"The service mix continues to shift to maintenance and away from repairs, which is a testament to the improvement in vehicle quality and dependability," said Sutton. "Owner satisfaction is generally higher for maintenance than for repairs for several reasons, primarily because maintenance tends to be less expensive and time-consuming and can be scheduled and completed at the owner's convenience."

When excluding complimentary service, service customers spend less out-of-pocket per visit at their dealership, compared with 2012 ($118 vs. $125, respectively); however, this amount remains higher than the average spent per visit at an independent service station ($44). Owners of premium vehicles spend an average of $198 per dealer visit, compared with $31 when they visit an independent service station, while owners of non-premium vehicles spend an average of $108 per dealer visit and $45 per visit to an independent service station.

Higher Service Satisfaction Equals Higher Loyalty
The study finds a direct correlation between service satisfaction and loyalty. Overall, 79 percent of vehicle owners indicate they "definitely will" return to their dealership for maintenance and repairs covered under their vehicle's warranty, and 64 percent indicate they "definitely will" return to the dealership for service work after their vehicle's warranty expires. However, loyalty increases dramatically among vehicle owners who are "delighted" (satisfaction scores of 901 and higher) with their service experience, as 96 percent indicate they "definitely will" return to the dealer service department while their vehicle is under warranty, and 89 percent indicate they "definitely will" return post-warranty. Further, 38 percent of vehicle owners overall indicate that they "definitely will" purchase or lease their next vehicle from the same brand, and increases to 59 percent among owners who are "delighted."

"The service experience has a profound impact on vehicle owners, not just where they take their vehicle the next time they need maintenance or repairs, but also on their next vehicle purchase," said Sutton. "Dealers know this, and most are taking the appropriate steps to ensure their customers have the best experience possible on both the sales and service sides of the store."

Overall Satisfaction with Service Improves
Overall satisfaction with dealer service improves by 10 points in 2013, compared with 2012, with gains in all five study measures. Among the 30 rank-eligible brands, 28 improve in service satisfaction from 2011, with eight brands improving by at least 20 points.

Additionally, overall satisfaction improves across all five study measures, with the largest year-over-year gains in service facility and vehicle pick-up, which also includes vehicle owner perception of the fairness of the charges.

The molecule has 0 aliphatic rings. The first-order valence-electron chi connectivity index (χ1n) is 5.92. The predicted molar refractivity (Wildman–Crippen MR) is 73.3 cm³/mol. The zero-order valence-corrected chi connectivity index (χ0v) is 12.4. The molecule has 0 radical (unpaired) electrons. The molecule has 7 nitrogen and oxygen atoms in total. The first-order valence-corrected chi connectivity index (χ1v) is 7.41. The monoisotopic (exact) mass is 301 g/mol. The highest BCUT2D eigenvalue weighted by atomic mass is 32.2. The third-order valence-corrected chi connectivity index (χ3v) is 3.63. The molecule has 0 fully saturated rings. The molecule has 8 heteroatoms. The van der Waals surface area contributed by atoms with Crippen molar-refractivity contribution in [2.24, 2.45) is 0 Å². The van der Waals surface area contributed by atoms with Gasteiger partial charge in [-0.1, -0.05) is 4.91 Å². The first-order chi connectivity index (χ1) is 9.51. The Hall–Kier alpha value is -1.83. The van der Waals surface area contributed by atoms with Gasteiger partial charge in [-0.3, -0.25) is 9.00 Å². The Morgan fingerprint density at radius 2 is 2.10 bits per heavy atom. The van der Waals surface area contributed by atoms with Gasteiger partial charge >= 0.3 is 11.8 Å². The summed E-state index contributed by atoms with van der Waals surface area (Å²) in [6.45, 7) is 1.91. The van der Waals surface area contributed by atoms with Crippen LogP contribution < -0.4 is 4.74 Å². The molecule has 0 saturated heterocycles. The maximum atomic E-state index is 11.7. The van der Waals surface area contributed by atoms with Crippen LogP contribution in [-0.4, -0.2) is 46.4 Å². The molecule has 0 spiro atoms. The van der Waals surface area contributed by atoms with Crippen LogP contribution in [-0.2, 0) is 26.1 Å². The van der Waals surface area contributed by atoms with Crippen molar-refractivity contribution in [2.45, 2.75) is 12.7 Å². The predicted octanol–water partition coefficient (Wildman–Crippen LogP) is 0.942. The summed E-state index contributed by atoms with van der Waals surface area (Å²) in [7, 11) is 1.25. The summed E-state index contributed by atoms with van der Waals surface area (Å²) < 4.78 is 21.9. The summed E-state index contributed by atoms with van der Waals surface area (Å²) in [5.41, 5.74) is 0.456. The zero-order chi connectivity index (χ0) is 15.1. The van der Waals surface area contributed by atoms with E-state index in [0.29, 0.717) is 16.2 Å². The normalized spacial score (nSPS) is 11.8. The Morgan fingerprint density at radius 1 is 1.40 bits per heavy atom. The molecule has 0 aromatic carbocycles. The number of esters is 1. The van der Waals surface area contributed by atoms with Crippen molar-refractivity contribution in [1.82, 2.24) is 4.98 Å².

"While there are a lot of things dealers can't control, such as the product and the incentive levels on the sales side, one thing they can control is the service they provide," said Sutton. "When new-vehicle sales dropped in 2008, dealers increased their focus on service, and that attention on the service customer continues today."

Highest-Ranked Nameplates
Lexus ranks highest in satisfaction with dealer service among luxury brands for a fifth consecutive year. Lexus achieves an overall CSI score of 862 and performs particularly well in service initiation, service facility and service quality. Rounding out the five highest-performing nameplates in the luxury segment are Cadillac (858); Jaguar (856); Acura (852); and Infiniti (848).

Three of the 11 luxury brands improve their index score by 20 or more points, compared with 2012, with Land Rover achieving the greatest year-over-year improvement (+29 points). Infiniti improves by 24 points and Lincoln by 23.

Among mass market brands, GMC ranks highest with a score of 819. GMC performs particularly well in service initiation, service advisor, service facility and service quality. Rounding out the five highest-performing brands in the mass market segment are MINI (810); Buick (809); Chevrolet (806); and Volkswagen (804).

Five of the 19 mass market brands improve their index score by at least 20 points, compared with 2012, with Scion improving 24 index points, Nissan and Dodge each improving by 23 points. Mitsubishi improves by 22 points and Chrysler by 20.

J.D. Power and Associates offers the following tips for consumers regarding vehicle service at their dealership:

When possible, schedule your dealer service appointment in advance. Customers who have an appointment tend to be more satisfied with their overall service experience than do those without an appointment due to dealer ability to appropriately prepare for the visit.

If your vehicle has to remain at the dealership for maintenance or repairs, ask the service advisor for a loaner vehicle. Many dealerships have a fleet of vehicles customers may borrow while their vehicle is in for service.

Following maintenance or repair work on your vehicle, ask for a vehicle inspection report, and review it with your service advisor.